A bountiful harvest to preserve and enjoy

The mercury on the thermometer dipped down to a chilly 55 degrees this morning. Son Joseph, 18, just came in from doing the morning chores. He said it’s pretty chilly out there this morning with the wind. His driver should be here any minute. I made him an egg and cheese sandwich for his breakfast. His lunch is packed and water jug is filled. Son Benjamin, 21, left at 4:30 a.m. (half an hour ago). I made him an egg and cheese sandwich too, but he packs his own lunch or sometimes doesn’t take one. He likes leftovers from the night before, but Joseph would rather have a sandwich. My husband Joe left at 3:45 a.m. He likes sliced tomatoes, Miracle Whip salad dressing, and bread, packed individually in his lunch bucket. He then makes his own sandwiches. This morning I also put salted sliced cucumbers in his lunch.

Joseph just left and I made my coffee and want to write this column so it’s off my mind. We have lots of corn that needs to be taken care of today, since our last patch of sweet corn is ready. I picked all the ears from the stalks with the help of son Kevin, 14. I also pulled the stalks from the garden right away, and Kevin threw them over the fence. We have one steer we are raising for our beef this winter. He looks like he enjoys the corn stalks. Now we have cucumbers, peppers, tomatoes, carrots, and potatoes left in the gardens. Benjamin and Joseph dug up another bucket of red potatoes last night, so I have some to use.

Our supper was fresh steamed red potatoes, fresh corn and cucumber salad, beef chunks, cheese, lettuce, and sour cream. We also had hot peppers and tomatoes. It made a quick, easy meal with most of it coming fresh from the garden. I make goulash a lot with fresh tomatoes as well. I brown the hamburger, then add tomato chunks (first taking the skin off the tomatoes), then when the tomatoes cook down enough I add macaroni and season to taste. A quick simple meal.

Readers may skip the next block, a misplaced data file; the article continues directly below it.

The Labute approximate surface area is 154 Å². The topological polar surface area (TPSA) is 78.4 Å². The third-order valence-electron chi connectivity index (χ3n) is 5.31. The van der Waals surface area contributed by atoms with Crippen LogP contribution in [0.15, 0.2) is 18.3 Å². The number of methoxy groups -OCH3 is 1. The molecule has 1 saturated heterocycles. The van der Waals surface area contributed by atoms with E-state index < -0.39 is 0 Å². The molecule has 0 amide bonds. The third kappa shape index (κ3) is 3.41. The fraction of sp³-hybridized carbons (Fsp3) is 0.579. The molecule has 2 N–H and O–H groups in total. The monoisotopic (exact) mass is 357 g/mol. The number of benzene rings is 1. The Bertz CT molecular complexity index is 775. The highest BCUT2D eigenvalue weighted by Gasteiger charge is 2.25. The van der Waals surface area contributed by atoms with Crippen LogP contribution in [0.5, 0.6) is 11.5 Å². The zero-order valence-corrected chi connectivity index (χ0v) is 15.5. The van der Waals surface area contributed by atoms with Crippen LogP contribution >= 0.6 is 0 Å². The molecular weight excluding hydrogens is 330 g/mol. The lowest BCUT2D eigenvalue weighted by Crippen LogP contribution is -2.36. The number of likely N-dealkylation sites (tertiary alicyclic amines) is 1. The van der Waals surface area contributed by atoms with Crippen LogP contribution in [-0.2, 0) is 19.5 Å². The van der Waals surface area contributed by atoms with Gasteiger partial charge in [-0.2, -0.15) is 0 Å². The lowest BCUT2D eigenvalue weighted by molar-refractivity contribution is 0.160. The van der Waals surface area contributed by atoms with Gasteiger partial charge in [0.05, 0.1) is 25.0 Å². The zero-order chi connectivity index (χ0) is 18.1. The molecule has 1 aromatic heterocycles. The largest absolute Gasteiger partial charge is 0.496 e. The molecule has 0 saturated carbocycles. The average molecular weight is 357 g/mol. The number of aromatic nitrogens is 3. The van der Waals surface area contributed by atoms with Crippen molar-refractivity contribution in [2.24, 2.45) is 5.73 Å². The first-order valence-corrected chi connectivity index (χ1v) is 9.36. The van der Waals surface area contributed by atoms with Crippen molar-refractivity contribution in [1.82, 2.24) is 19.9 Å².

Altogether we have canned 50 pints of salsa, around 25 quarts of pickles—some spicy dill and some garlic dill. We froze our green beans and have another bucket ready to be cleaned for the freezer. I am so thankful for everything that goes into cans or the freezer. Do we thank God enough for the bountiful harvest?

Last Friday Joe and I, daughters Verena, 22, and Lovina, 16, and Kevin, along with my sisters Verena and Susan, sister Emma and Jacob and their son, Steven, traveled to Baltic, Ohio. We stayed in a motel and attended the funeral of Uncle Abe Raber. Abe and Aunt Lovina were married 17 years. Aunt Lovina was a close aunt to me growing up. I was named after her and lived in the same church district, only 3 1/2 miles from them. Lovina is my mother’s sister.

Lovina was first married to Uncle Toby and they had 9 children. Abe was married to his first wife and had 10 children. Together the two families from Abe and Aunt Lovina total 19 children.